Minimum Wage Ordinance

On August 5, 2019, the Petaluma City Council unanimously approved the introduction of a local minimum wage ordinance.  Under the ordinance, employers will be required to pay their Petaluma employees a wage set by the City Council, rather than one set by the state.

Read a summary of the ordinance below.  Access to the complete ordinance will be available in late September, 2019, on our municipal code website.

Need help managing the change?  Contact us for a referral to the Small Business Development Center.

What is it?

The ordinance establishes a local minimum wage. Employers will need to use this local minimum wage rather than the state’s, unless the state’s wage is higher.

The ordinance starts January 1, 2020, with a set wage of $15.00 per hour for Large employers (26 or more employees) and $14.00 per hour for Small employers (25 or fewer employees).

On January 1, 2021, all employers (i.e., small and large) would go to the same wage of $15.00 + a Cost of Living Adjustment (COLA) that would be calculated based on the Bay Area Consumer Price Index (CPI)

Annual COLA increases would continue after that.

Large Employers

26 and More

Small Employers

25 and Fewer

Jan 1 2020 $15.00/hr $14.00/hr
Jan 1 2021 $15.00 + COLA $15.00 + COLA
Jan 1 2022+          Prior Year Wage +
Annual COLA Increase
Prior Year Wage +
Annual COLA Increase

Who is Covered?

This ordinance covers all employees who work at least 2 hours per week in the City limits and who qualify for the minimum wage according to the California Labor Code.

The ordinance does not apply to Federal, State, or County agencies, including school districts. It also does not apply to work done outside the Petaluma City limits or to time an employee spends travelling through the city to get to another destination.

Am I a Large or Small Employer?

For the purposes of this ordinance, employer size is determined by the total number of employees you have at all locations, not just your Petaluma-based employees. If you have 26 or more employees at all of your locations, you would be considered a large employer. If you have 25 or fewer employees at all locations, you would be considered a small employer.

Special Teen Wage

The proposed ordinance allows employers to pay a lower wage to workers who are 14 to 17 years of age, for the first 160 hours of employment. The teen wage is 85 percent of the published wage for that year.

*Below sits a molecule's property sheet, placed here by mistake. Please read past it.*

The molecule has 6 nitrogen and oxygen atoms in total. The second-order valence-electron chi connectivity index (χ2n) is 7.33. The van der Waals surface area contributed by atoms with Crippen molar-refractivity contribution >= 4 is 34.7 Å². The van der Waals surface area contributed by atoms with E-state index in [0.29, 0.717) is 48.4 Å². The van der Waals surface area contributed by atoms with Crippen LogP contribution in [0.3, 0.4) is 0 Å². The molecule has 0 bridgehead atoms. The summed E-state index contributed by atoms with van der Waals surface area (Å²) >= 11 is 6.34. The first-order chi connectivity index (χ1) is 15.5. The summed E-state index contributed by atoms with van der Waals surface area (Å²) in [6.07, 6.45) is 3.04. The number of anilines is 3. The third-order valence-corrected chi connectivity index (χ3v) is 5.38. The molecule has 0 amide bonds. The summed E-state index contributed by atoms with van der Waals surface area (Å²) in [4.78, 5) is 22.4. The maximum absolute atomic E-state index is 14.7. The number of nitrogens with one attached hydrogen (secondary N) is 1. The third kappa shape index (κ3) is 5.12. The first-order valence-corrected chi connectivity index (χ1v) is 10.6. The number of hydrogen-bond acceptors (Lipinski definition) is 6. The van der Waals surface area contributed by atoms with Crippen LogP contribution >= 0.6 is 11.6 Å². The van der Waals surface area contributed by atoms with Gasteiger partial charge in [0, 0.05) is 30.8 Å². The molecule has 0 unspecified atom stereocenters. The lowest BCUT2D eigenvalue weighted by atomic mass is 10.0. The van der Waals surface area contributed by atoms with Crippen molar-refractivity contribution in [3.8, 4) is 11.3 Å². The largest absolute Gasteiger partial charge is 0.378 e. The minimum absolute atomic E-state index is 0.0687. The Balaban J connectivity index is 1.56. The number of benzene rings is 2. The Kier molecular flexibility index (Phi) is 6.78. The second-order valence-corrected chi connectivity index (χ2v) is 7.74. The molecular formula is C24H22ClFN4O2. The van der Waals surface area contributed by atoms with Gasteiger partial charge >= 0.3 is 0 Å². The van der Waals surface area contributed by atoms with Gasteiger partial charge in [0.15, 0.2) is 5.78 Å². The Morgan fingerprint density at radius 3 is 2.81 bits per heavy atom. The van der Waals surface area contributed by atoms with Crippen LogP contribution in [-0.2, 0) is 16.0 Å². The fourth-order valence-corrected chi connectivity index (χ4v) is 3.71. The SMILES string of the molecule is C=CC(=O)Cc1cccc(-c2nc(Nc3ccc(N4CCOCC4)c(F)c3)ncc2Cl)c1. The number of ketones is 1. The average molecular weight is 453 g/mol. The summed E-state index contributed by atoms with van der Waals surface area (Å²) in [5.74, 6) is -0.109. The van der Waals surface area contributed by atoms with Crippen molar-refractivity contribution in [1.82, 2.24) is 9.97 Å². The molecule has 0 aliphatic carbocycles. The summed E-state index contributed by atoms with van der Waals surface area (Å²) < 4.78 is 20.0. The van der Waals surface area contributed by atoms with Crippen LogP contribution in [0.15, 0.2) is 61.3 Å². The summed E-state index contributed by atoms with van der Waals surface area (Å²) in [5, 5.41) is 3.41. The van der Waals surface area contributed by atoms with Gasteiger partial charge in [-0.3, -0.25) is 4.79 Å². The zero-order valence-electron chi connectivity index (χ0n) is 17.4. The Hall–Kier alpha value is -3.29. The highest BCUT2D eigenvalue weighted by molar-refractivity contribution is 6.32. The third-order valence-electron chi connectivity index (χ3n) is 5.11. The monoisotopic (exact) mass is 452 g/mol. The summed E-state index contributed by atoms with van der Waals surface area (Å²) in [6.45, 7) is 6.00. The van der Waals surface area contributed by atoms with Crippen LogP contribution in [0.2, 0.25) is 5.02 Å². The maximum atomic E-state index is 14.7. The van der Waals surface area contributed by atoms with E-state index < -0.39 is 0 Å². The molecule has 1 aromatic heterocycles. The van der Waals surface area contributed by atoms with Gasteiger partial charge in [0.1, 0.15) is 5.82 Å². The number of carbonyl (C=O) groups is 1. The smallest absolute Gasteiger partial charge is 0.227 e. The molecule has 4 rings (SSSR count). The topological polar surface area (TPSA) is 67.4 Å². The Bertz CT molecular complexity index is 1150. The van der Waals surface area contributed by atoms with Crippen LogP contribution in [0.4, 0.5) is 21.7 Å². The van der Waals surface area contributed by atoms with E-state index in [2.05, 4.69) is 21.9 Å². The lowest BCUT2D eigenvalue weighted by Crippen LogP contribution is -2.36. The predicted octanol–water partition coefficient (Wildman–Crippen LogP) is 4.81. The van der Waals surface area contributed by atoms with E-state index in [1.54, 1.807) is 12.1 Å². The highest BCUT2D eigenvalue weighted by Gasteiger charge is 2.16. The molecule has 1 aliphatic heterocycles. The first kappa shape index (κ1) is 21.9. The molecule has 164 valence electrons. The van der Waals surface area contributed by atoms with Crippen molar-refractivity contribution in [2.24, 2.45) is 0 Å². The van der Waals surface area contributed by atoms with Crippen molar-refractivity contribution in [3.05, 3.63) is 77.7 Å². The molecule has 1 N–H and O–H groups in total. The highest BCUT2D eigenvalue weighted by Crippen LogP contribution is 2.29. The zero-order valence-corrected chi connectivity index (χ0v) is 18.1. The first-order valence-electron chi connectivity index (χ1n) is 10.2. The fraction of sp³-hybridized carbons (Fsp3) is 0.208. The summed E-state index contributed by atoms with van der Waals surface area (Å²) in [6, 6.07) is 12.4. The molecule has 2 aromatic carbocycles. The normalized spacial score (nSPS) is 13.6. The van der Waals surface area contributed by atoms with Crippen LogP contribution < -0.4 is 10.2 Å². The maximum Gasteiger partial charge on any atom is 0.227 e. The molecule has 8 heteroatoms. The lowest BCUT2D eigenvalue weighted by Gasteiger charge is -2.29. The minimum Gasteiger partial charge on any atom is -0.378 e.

Informing Employees

Similar to the State’s wage requirements, the proposed Petaluma ordinance requires employers to inform employees of the local wage and their rights at the onset of their employment and on an annual basis. Employers also need to put up posters or flyers listing the current wage and employee rights. These flyers need to be in the languages spoken by at least 10 percent of the workers. Each year the City will make available a .pdf copy of a sample poster with updated wage information.

Employee Rights 

The ordinance gives employees, an employee representative, or any other person the right to report suspected violations. It also gives them the right to bring legal action against an employer.  Finally, it discusses remedies if a violation is found.


The City, rather than the State, will be responsible for enforcing the proposed ordinance, just as it is responsible for enforcing any other law adopted by the City Council.

The proposed ordinance gives the City the right to investigate suspected violations and to request employee records as part of its investigation. To the extent possible, the City will seek an informal resolution of any complaints. Other cities with similar ordinances have found that most violations are the result of an oversight by the employer or confusion about the types of employees covered, rather than an intentional effort to cheat employees. These cities have taken a conciliatory approach to correcting any employer errors, and we plan to follow that model as well.